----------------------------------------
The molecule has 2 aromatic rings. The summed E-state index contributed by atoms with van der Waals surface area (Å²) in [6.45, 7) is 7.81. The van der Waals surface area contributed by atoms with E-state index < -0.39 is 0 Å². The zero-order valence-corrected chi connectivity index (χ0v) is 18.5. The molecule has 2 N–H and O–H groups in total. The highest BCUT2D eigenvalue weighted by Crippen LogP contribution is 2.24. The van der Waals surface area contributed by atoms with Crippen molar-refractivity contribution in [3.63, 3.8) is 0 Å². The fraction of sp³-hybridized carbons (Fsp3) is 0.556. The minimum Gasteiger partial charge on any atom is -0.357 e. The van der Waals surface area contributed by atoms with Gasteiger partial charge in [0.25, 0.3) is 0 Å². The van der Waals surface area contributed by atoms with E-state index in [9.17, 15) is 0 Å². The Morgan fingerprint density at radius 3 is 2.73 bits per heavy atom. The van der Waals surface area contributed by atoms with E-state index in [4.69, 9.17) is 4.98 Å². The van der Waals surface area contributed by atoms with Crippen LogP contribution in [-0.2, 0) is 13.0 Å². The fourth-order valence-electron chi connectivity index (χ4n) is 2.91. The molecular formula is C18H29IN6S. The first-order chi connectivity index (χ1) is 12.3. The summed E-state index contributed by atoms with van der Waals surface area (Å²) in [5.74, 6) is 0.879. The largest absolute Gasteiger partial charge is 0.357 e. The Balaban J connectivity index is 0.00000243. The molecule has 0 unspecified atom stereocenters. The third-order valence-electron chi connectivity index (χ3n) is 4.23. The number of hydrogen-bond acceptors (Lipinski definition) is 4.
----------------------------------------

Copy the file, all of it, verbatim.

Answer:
The molecule has 2 aromatic rings. The summed E-state index contributed by atoms with van der Waals surface area (Å²) in [6.45, 7) is 7.81. The van der Waals surface area contributed by atoms with E-state index < -0.39 is 0 Å². The zero-order valence-corrected chi connectivity index (χ0v) is 18.5. The molecule has 2 N–H and O–H groups in total. The highest BCUT2D eigenvalue weighted by Crippen LogP contribution is 2.24. The van der Waals surface area contributed by atoms with Crippen molar-refractivity contribution in [3.63, 3.8) is 0 Å². The fraction of sp³-hybridized carbons (Fsp3) is 0.556. The minimum Gasteiger partial charge on any atom is -0.357 e. The van der Waals surface area contributed by atoms with Gasteiger partial charge in [0.25, 0.3) is 0 Å². The van der Waals surface area contributed by atoms with E-state index in [9.17, 15) is 0 Å². The Morgan fingerprint density at radius 3 is 2.73 bits per heavy atom. The van der Waals surface area contributed by atoms with E-state index in [4.69, 9.17) is 4.98 Å². The van der Waals surface area contributed by atoms with Crippen LogP contribution in [-0.2, 0) is 13.0 Å². The fourth-order valence-electron chi connectivity index (χ4n) is 2.91. The molecular formula is C18H29IN6S. The first-order chi connectivity index (χ1) is 12.3. The summed E-state index contributed by atoms with van der Waals surface area (Å²) in [5.74, 6) is 0.879. The largest absolute Gasteiger partial charge is 0.357 e. The Balaban J connectivity index is 0.00000243. The molecule has 0 unspecified atom stereocenters. The third-order valence-electron chi connectivity index (χ3n) is 4.23. The number of hydrogen-bond acceptors (Lipinski definition) is 4.